U.S. military plane crashes in Kyrgyzstan
May 3, 2013 -- Updated 1923 GMT (0323 HKT)
A KC-135 tanker flies over Chicago in 2004.
- The status of the three crew members is unknown, the U.S. 376th Air Expeditionary Wing says
- Manas is a supply hub for U.S. forces in Afghanistan
- The United States says the "status of the crew is unknown"
- The crash took place in a mountainous region
Moscow (CNN) -- An American military refueling plane took off and crashed in Kyrgyzstan on Friday, Kyrgyz and U.S. officials said.
"The status of the three crew members is unknown," the U.S. 376th Air Expeditionary Wing said in a news release.
The plane was a U.S. Air Force KC-135 tanker aircraft, according to the expeditionary wing's Public Affairs Transit Center at Manas, near Bishkek, Kyrgyzstan. The crew and aircraft are assigned to the transit center.
The Manas transit center is a U.S. airbase that serves as a supply hub for American forces in Afghanistan. It is located at the Manas airport.
The plane crashed in a mountainous area between Chorgolu and Cholok-Aryk -- two villages in the Chuysky region of northern Kyrgyzstan, and a fire crew and three ambulances responded, Elmira Shyrypova, at the Kyrgyz Emergencies Ministry press office.
The transit center said investigators are determining the cause of the crash and emergency responders were on the scene
Kyrgyz Prime Minister Jantoro Satybaldiev held an emergency meeting in connection with the crash, state media reported.
Sharshenaliev said debris from the crash was scattered over an area of about a kilometer radius. He said witnesses calling in on a hotline said they saw a parachute when the plane was falling. Others said they saw an explosion and the plane was broken in half.
CNN's Yousuf Basil and Barbara Starr contributed to this report
Part of complete coverage on
September 16, 2014 -- Updated 1903 GMT (0303 HKT)
For years, Morten Storm moved between two worlds. A radical Islamist turned double agent is lifting the lid on some of the world's best-kept secrets.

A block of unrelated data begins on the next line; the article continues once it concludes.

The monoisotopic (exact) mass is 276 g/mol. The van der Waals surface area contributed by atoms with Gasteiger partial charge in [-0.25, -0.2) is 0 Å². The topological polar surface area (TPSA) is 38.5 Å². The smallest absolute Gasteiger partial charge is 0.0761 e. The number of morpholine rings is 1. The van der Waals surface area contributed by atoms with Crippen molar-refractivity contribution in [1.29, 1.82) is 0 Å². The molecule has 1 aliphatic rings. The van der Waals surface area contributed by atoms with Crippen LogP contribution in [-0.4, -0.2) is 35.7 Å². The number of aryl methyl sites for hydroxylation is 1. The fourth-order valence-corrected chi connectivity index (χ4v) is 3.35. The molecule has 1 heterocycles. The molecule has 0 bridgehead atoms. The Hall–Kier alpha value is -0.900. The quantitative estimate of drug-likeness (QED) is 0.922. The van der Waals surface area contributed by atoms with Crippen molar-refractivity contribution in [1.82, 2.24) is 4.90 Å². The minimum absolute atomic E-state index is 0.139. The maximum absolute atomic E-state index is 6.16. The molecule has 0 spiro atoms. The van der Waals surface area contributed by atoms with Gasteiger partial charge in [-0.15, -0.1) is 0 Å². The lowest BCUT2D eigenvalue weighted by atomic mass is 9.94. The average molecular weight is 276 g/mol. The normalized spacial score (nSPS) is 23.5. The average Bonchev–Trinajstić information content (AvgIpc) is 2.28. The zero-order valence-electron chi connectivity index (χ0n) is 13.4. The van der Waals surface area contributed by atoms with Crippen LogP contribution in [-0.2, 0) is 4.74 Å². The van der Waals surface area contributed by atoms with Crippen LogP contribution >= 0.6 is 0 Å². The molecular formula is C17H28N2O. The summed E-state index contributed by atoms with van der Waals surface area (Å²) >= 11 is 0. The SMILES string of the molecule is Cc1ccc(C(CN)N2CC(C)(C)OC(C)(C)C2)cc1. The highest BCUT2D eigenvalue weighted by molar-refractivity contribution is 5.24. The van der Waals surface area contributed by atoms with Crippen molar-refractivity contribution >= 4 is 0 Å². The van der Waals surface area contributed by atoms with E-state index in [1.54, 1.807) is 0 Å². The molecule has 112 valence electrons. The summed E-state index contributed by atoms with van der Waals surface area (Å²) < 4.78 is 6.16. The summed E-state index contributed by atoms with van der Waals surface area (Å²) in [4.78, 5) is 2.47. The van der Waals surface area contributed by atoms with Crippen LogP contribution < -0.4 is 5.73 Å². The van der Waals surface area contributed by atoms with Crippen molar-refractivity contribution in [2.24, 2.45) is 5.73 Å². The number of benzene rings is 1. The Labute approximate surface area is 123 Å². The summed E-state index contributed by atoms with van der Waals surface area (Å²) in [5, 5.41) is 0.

September 16, 2014 -- Updated 1534 GMT (2334 HKT)
What will happen to Scotland's business (not to mention its currency) if they vote to leave?
September 16, 2014 -- Updated 1253 GMT (2053 HKT)
The Ebola virus, very deadly and currently without a cure, is fast-spreading throughout the small West African country.
September 16, 2014 -- Updated 1324 GMT (2124 HKT)
Go to any provincial city in China and you'd be forgiven for thinking the national youth pastimes are online gaming and flirting.
September 10, 2014 -- Updated 1253 GMT (2053 HKT)
ISIS has captured the minds of a new generation of global jihadists. What does it mean for al Qaeda?
September 15, 2014 -- Updated 2232 GMT (0632 HKT)
ISIS has slaughtered hundreds. Now nearly 40 nations have agreed to take the fight to the militants. But what can they do?
September 15, 2014 -- Updated 0851 GMT (1651 HKT)
North Korea calls its human rights a "superior system."
September 16, 2014 -- Updated 0929 GMT (1729 HKT)
In Wenzhou, called the "Jerusalem of China," authorities have demolished churches.
Are you Muslim? What do you want the world to know about your religion?
September 16, 2014 -- Updated 1429 GMT (2229 HKT)
A number of Paralympic athletes in Ghana are hoping to use sport to change negative public perceptions.
September 16, 2014 -- Updated 1142 GMT (1942 HKT)
Each day, CNN brings you an image capturing a moment to remember, defining the present in our changing world.
Browse through images from CNN teams around the world that you don't always see on news reports.
Today's five most popular stories